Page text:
The contemporary evidence about Anne is largely second hand, as it is for Henry’s other wives but there is a handful of letters from her to her family, one to Mary I (dating to Edward VI's reign), a letter from her step-daughter, Elizabeth, and her will. Other than that, knowledge of Anne is derived from ambassadors’ reports, written by people assessing her worth as a spouse, rather than considering her as an individual. The first recorded mention is a notice of her birth, in the Chronicle of Johann Wassenberch, by a chaplain in the Order of St John in Duisberg. Wassenberch noted local events in the period 1474 – 1517, but is not absolutely specific about the date of Anne’s birth. So far as we know, the chronicle has never been translated into English.
The negotiations for her marriage, the ambassadors’ reports and the information about Henry’s reactions to her, the annulment and the financial settlement, can all be found in Letters and Papers of the Reign of Henry VIII. In addition, there is the correspondence of the ambassadors – that of the Imperial ambassador, Eustace Chapuys, in the Calendar of State Papers: Spain, and that of the French envoy, Marillac, in the transcriptions (in the original 16th century French) in the Inventaire Analytiques des Archive d'affaires Etrangères: Correspondance Politique, Angleterre (1537 - 1542). For Edward and Mary’s reigns, the Calendar of State Papers: Domestic, Edward VI, Mary and Elizabeth. The English sources are all available from British History Online, although they are behind a paywall. For background on the time in Calais, there is The Lisle Letters, the six-volume masterpiece of transcription by Muriel St Clare Byrne.
Moving closer to our own time, Anne appears, along with all the other queens-consort of England in the Agnes and Elizabeth Strickland’s Lives of the Queens of England. The Strickland sisters had a relentlessly romantic outlook, and tended to give more credence to apocryphal stories than was warranted, but they also had access to voluminous quantities of archives, and were diligent in their investigations.
Reflecting the views of the time, Anne was presented as a Protestant queen – which, the Stricklands thought, was a Good Thing, although disappointingly she converted to Catholicism. Probably all we can infer about Anne’s religion was that she was brought up Catholic by her mother, but imbibed the tolerant views of her father, and was happy to go along with whatever Henry, Edward VI and Mary required in the matter of religion.
The treatment of Anne in J J Scarisbrick’s magisterial Henry VIII is disappointing. It repeats the canard that Henry called her a Flanders mare (a much later interpolation) and is rather dismissive of the fact that Anne accepted the annulment with apparent good grace – it is hard to know what else she could have done. Scarisbrick sees these as a demonstration of her ‘flat personality’.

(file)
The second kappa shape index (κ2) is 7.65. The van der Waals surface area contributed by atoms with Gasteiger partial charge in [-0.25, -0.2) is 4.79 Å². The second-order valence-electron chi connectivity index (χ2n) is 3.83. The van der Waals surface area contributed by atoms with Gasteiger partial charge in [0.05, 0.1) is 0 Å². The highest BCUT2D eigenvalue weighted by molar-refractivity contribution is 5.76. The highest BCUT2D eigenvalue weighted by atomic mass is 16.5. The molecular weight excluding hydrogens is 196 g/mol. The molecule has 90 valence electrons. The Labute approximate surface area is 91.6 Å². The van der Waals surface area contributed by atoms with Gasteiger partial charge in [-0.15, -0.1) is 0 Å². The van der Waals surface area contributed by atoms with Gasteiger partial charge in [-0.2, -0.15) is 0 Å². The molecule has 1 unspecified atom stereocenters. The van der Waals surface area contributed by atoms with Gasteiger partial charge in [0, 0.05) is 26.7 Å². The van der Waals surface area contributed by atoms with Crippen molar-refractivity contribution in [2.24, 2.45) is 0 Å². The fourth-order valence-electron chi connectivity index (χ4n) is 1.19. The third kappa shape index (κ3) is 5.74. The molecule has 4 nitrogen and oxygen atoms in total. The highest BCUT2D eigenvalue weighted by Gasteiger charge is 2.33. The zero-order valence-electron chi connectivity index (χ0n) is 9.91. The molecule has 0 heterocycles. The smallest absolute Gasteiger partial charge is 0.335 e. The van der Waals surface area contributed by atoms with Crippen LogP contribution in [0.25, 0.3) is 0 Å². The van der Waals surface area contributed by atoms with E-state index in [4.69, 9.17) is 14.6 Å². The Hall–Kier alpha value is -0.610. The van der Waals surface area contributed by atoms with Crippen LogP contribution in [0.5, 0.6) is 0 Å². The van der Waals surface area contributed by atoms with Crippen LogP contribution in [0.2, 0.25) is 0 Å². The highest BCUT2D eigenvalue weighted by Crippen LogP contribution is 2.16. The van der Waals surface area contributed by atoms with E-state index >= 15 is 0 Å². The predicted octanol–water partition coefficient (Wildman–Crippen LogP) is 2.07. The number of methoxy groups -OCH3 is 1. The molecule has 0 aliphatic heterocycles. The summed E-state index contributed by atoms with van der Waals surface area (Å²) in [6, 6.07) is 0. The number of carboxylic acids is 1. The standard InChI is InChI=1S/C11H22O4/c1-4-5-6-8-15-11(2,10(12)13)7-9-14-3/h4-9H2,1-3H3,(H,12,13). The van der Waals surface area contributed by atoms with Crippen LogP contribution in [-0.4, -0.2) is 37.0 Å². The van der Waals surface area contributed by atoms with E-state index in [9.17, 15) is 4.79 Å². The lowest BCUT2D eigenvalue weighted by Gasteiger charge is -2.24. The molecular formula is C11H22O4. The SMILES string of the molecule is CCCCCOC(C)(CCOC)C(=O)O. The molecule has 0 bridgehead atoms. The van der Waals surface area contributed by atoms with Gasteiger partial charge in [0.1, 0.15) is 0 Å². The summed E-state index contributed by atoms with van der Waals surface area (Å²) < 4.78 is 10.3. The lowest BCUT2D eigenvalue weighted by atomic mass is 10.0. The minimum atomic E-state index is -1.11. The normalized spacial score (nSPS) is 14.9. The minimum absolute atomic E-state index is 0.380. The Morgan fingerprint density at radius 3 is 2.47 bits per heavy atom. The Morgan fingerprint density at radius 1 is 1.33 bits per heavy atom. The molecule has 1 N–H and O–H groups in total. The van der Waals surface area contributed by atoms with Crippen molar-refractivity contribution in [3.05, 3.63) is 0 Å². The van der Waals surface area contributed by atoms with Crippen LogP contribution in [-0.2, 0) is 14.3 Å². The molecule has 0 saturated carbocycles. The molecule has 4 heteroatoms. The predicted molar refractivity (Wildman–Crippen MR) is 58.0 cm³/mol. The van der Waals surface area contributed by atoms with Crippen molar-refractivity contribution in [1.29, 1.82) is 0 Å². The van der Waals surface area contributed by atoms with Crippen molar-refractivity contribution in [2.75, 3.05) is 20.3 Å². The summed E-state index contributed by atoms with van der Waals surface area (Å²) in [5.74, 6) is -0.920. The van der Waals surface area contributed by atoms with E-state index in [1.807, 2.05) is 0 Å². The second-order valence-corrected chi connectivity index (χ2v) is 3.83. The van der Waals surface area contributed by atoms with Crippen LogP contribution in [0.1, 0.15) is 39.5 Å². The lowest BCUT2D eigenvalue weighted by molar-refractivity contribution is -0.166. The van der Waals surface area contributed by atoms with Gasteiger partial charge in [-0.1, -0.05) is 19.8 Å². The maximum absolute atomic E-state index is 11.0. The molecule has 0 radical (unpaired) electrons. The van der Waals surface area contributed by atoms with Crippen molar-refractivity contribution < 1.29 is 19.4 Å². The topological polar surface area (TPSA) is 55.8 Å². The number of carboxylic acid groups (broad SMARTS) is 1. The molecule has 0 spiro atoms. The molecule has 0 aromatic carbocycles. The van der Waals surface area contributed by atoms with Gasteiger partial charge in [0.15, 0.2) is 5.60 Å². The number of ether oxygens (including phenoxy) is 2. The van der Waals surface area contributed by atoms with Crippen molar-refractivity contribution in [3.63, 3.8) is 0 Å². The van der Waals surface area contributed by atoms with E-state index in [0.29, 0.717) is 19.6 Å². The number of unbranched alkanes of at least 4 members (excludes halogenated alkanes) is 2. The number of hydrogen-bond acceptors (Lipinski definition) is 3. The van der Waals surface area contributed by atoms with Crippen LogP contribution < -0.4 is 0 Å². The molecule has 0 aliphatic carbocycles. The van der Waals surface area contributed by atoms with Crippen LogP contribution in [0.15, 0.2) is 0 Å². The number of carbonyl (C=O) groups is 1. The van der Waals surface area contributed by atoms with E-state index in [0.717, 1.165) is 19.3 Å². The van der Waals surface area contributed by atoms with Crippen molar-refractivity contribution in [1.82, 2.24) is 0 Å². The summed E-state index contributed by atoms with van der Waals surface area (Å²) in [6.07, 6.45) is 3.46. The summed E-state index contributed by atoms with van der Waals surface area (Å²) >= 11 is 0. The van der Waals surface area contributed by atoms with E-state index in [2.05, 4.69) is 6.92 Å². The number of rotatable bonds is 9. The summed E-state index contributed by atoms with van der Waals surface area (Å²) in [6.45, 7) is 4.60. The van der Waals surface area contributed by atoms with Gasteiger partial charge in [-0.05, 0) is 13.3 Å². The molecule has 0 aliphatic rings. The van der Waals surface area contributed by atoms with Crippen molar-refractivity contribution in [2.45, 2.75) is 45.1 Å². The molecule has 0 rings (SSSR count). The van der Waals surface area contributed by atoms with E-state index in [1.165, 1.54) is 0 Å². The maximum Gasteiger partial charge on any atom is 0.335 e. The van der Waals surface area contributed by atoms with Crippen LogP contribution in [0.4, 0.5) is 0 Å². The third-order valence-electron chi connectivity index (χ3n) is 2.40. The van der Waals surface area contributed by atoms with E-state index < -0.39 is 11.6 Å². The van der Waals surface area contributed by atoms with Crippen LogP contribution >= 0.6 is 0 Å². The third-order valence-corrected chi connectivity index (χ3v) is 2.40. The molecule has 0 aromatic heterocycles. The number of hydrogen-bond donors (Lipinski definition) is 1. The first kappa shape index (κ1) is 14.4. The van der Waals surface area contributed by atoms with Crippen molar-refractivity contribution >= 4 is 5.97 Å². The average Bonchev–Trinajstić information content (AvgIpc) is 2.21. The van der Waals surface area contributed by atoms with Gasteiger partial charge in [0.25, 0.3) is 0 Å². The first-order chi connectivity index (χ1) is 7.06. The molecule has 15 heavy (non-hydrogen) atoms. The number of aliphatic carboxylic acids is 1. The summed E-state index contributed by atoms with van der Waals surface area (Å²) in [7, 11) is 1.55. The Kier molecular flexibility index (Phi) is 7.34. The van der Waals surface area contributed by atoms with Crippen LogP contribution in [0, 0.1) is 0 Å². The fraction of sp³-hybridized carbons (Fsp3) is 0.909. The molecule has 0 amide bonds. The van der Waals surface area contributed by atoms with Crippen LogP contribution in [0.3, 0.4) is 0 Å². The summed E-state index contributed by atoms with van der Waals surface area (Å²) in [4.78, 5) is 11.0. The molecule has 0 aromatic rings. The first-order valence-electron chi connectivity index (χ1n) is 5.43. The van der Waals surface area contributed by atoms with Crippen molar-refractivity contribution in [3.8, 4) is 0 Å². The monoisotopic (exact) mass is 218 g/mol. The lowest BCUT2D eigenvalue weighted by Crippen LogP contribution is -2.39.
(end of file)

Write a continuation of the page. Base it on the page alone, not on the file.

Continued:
Later in time, are the three variants on the Six Wives of Henry VIII, by Antonia Fraser, David Starkey and Alison Weir. For Weir, writing in 1991, Anne was a woman of courage and common sense – although her new fictional account gives an interesting slant after a further thirty years of broadening research.
Fraser sees Anne as genuinely naïve, and quite unaware until it was sprung upon her, that her relationship with Henry would never result in a child, but as acquiescing with sense and dignity. Starkey too, believes her to have been naïve, and, interestingly, he notes Anne’s original fear of returning to Cleves, lest she be ‘slain’ – presumably by her brother for humiliating them all.
It is only recently that Anne has been given biographies of her own – the first, by Elizabeth Norton, Anne of Cleves: Henry VIII’s discarded bride, dates from 2011, and like all Dr Norton’s books, is very readable – clear, concise and comprehensive. The latest work on Anne, is by Heather Darsie, entitled Anna, Duchess of Cleves: the King’s Beloved Sister. Where this book scores well is in the information on the political background in Cleves and Germany as a whole – it is very useful to see Anne in the context of the alliance with the Schmalkaldic League, and the ins and outs of the alliance of the late 1530s.
Not a biography, but an interesting insight into what Anne’s marriage can tell us about royal protocol and the role of women in alliances, is Retha Warnicke’s The Marrying of Anne of Cleves: Royal Protocol in Early Modern England.
Just as Anne has not been well covered by non-fiction, so there are not many fictional portrayals of her life, although the increasing interest in her may change this.
An early example, which I love, is by Margaret Campbell Barnes, a novelist of the post-war years, whose My Lady of Cleves, also published under The King’s Choice, paints a delightful picture of a humourous and affectionate woman.
Mavis Cheek’s Amenable Women is a completely different type of book – although Anne is a protagonist, telling her own story, it is set within a tale of a modern woman, recently widowed, whose husband had not always been complimentary about her. Cheek’s style is wittily observant.
Finally, there is the new, and rather controversial, offering by Alison Weir, continuing her much-praised fictional accounts of Henry’s wives. This one, Anna of Kleve: the Queen of Secrets, takes an unlikely possibility, hinted at by a couple of sources, and runs with it. Keep an open mind!
Die Chronik des Johann Wassenberch - Aufzeichnungen eines Duisburger Geistlichen über lokale und weltweite Ereignisse vor 500 Jahren – Wassenberch, J